Dai-ichi Life Holdings is looking to acquire several domestic competitors, as severely low interest rates lead the Japanese insurance industry towards consolidation in the medium term.
Currently, Dai-ichi is the second-largest private life insurer in Japan, having US$493.8 billion in assets.
“Looking forward to 2020 and beyond, I expect there will be major changes (in the domestic life insurance industry), including M&As. We have been, and will always be, studying possible M&As in Japan,” Koichiro Watanabe, the company’s president, told Reuters
. “A holding company structure can flexibly and nimbly adapt to these changes.”
Life insurers have been affected by weak investment returns as the Bank of Japan's expansive stimulus measures have severely lowered returns on Japanese government bonds (JGBs). Dai-ichi and other insurers have stopped buying JGBs, instead focusing on investing in high-return but risky assets, such as foreign bonds.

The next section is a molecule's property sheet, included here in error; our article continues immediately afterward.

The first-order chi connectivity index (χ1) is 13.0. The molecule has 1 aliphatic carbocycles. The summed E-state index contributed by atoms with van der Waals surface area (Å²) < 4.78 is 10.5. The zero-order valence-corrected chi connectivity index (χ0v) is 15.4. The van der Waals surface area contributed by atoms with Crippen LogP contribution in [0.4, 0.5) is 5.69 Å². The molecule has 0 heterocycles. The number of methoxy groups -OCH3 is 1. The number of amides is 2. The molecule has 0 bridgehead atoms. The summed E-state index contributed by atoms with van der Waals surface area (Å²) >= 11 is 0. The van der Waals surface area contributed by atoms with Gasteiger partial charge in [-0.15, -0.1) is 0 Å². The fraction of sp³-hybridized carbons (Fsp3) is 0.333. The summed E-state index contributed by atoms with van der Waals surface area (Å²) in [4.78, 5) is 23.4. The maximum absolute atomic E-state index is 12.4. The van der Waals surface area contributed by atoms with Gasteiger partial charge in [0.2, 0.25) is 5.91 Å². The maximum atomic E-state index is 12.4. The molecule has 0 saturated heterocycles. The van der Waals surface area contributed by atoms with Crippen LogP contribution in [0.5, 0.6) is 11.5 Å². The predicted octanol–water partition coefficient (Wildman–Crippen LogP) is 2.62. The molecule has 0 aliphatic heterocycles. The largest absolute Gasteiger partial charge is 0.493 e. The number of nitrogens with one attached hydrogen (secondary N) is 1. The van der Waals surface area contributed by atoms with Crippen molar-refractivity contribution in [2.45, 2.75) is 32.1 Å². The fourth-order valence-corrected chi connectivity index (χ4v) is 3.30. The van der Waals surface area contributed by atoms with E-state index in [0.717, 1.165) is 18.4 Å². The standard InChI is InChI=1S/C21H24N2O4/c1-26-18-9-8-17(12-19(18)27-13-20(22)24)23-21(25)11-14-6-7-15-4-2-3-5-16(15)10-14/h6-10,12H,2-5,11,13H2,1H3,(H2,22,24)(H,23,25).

Watanabe highlighted the impact of ultra-low interest rates on insurers, saying it will negatively impact them in the future.
“The real risk to insurance companies emerges when interest rates start going up,” he said. “Those locking themselves with very low-yield assets are losing financial strengths to withstand the shock.”
Due to the low yields domestically, Japanese insurers have turned to overseas acquisitions, such as Sompo Holdings’ purchase of US-based Endurance Specialty Holdings.
Dai-ichi has also made a recent purchase, acquiring US firm Protective Life for US$5.6 million. According to Watanabe, his company is considering more large-scale overseas acquisitions to help its growth.
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